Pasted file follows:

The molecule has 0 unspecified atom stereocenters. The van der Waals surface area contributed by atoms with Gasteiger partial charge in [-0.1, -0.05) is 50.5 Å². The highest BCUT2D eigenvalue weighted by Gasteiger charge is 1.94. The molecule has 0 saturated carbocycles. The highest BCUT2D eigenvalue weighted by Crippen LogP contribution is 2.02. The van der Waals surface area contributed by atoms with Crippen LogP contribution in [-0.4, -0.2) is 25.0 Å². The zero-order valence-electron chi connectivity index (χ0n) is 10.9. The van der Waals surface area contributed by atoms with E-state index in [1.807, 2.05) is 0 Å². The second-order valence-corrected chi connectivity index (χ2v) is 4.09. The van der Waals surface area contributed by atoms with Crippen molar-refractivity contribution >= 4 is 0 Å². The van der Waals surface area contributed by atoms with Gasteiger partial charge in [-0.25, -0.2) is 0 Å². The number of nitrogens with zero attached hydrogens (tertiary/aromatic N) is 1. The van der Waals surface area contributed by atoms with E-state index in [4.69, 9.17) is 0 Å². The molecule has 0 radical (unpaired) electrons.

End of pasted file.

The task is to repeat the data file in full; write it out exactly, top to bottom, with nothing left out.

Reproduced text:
The molecule has 0 unspecified atom stereocenters. The van der Waals surface area contributed by atoms with Gasteiger partial charge in [-0.1, -0.05) is 50.5 Å². The highest BCUT2D eigenvalue weighted by Gasteiger charge is 1.94. The molecule has 0 saturated carbocycles. The highest BCUT2D eigenvalue weighted by Crippen LogP contribution is 2.02. The van der Waals surface area contributed by atoms with Crippen LogP contribution in [-0.4, -0.2) is 25.0 Å². The zero-order valence-electron chi connectivity index (χ0n) is 10.9. The van der Waals surface area contributed by atoms with E-state index in [1.807, 2.05) is 0 Å². The second-order valence-corrected chi connectivity index (χ2v) is 4.09. The van der Waals surface area contributed by atoms with Crippen molar-refractivity contribution >= 4 is 0 Å². The van der Waals surface area contributed by atoms with Gasteiger partial charge in [-0.25, -0.2) is 0 Å². The number of nitrogens with zero attached hydrogens (tertiary/aromatic N) is 1. The van der Waals surface area contributed by atoms with E-state index in [4.69, 9.17) is 0 Å². The molecule has 0 radical (unpaired) electrons.